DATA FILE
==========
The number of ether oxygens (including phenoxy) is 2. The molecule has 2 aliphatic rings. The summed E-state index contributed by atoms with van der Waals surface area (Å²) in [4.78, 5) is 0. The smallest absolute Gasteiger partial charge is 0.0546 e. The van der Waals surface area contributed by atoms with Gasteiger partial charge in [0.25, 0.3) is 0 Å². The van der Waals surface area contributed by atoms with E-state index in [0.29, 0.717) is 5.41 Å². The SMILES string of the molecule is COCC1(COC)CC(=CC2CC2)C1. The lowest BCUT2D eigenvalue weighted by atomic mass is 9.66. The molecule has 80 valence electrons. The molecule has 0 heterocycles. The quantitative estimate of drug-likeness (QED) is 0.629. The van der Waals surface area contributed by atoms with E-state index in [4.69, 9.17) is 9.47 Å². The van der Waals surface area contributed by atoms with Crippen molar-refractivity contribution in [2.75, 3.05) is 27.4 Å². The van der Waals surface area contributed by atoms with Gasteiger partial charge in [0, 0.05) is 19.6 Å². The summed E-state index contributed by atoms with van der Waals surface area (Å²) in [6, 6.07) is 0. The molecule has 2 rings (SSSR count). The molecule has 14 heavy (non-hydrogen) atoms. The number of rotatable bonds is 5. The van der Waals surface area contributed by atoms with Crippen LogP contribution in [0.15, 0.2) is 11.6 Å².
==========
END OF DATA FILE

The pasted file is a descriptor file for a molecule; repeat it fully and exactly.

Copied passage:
The number of ether oxygens (including phenoxy) is 2. The molecule has 2 aliphatic rings. The summed E-state index contributed by atoms with van der Waals surface area (Å²) in [4.78, 5) is 0. The smallest absolute Gasteiger partial charge is 0.0546 e. The van der Waals surface area contributed by atoms with Gasteiger partial charge in [0.25, 0.3) is 0 Å². The van der Waals surface area contributed by atoms with E-state index in [0.29, 0.717) is 5.41 Å². The SMILES string of the molecule is COCC1(COC)CC(=CC2CC2)C1. The lowest BCUT2D eigenvalue weighted by atomic mass is 9.66. The molecule has 80 valence electrons. The molecule has 0 heterocycles. The quantitative estimate of drug-likeness (QED) is 0.629. The van der Waals surface area contributed by atoms with E-state index in [4.69, 9.17) is 9.47 Å². The van der Waals surface area contributed by atoms with Crippen molar-refractivity contribution in [2.75, 3.05) is 27.4 Å². The van der Waals surface area contributed by atoms with Gasteiger partial charge in [0, 0.05) is 19.6 Å². The summed E-state index contributed by atoms with van der Waals surface area (Å²) in [6, 6.07) is 0. The molecule has 2 rings (SSSR count). The molecule has 14 heavy (non-hydrogen) atoms. The number of rotatable bonds is 5. The van der Waals surface area contributed by atoms with Crippen LogP contribution in [0.15, 0.2) is 11.6 Å².